With all the problems we're facing right now, many policy leaders have focused their attention on a major economic threat: increasing price instability. Yet while the downside of inflation is easy to understand, policy leaders seem much more worried about the other side of the price coin: deflation.
Fed Chairman Ben Bernanke's near-obsession with deflation has earned him the ire of those who see building inflationary pressures as the much greater threat. Nevertheless, waves of falling prices have worked their way through the economy, starting with collapsing home values, and moving on to crashes in crude oil, natural gas, and a host of agricultural commodities. Now, the stock market has joined the carnage in earnest.
So as we cringe month after month when we look at our brokerage statements, should we welcome lower prices with open arms? Or is deflation truly the bigger threat to our well-being?
What's good for consumers ...
On its face, you might think falling prices would be excellent for average people. Just look at how many problems high prices for gas and food have created for tight-budget families. While big oil companies like ConocoPhillips
In contrast, with gasoline futures trading at less than half their peak levels, retail gas could keep falling and soon approach the $2.50 per gallon range for the first time since early 2007. In theory, that should give consumers more money to spend on luxury items, boosting parts of the economy where people first cut back.
All that sounds great. So what's the catch?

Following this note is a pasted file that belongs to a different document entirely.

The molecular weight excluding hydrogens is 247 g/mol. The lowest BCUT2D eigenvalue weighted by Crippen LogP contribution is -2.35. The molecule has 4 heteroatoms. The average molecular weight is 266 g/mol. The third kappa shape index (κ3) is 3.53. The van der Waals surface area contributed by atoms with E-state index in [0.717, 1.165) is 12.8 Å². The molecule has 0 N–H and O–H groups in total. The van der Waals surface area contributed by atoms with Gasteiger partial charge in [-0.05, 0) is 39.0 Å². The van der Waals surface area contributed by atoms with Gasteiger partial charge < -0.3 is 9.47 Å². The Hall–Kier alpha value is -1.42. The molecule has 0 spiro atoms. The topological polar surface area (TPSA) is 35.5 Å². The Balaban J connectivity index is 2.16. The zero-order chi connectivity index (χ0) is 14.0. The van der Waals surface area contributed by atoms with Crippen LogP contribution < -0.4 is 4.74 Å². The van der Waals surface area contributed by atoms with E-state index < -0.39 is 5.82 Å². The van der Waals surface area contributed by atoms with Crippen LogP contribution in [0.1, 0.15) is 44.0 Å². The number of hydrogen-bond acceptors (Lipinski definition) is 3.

... is bad for business
The problem with lower prices, however, is that although consumers benefit in the short run, their gains come at the expense of businesses. Lower prices often mean smaller profit margins, which can force businesses to cut costs in other areas. Salary reductions and even job cuts follow, and increases in unemployment can snowball, as people without work have to cut back wherever they can on spending, further reducing income for the businesses they used to buy from.
Meanwhile, even as many consumers are already dealing with a huge reversal of the wealth-effect benefits they enjoyed for years during the big moves up in the housing and stock markets. The money that homeowners are spending on underwater mortgages won't be available for other uses until the housing market rebounds -- and that could take years. Meanwhile, cash-poor consumers who might otherwise keep spending can't get the credit they need to do so.
The problems of deflation can rear their head well before these phenomena start appearing. All it takes is the fear of falling prices to stifle economic activity. Look no further than the credit crunch to see that. Banks look at the coming recession and realize any money they loan will be at higher-risk than usual, so they simply don't lend. Similarly, businesses won't invest in capital improvements or new facilities if they project falling profits. Companies like Corning
Hitting you in your portfolio
For investors, this shows up in stock prices. Relatively high earnings multiples rely on consistent growth, and that growth has already slowed considerably. Even once-hot emerging markets have throttled back on growth estimates significantly. Doubts about China or India as the saving grace for multinational corporations like McDonald's
That's why policymakers keep trying to walk the tightrope between inflation and deflation -- and why it's crucial that they succeed. Having enjoyed the benefits of stable prices for 25 years, the last thing we need is to add price instability to the list of our current economic troubles.
For more on the panic of 2008, read about: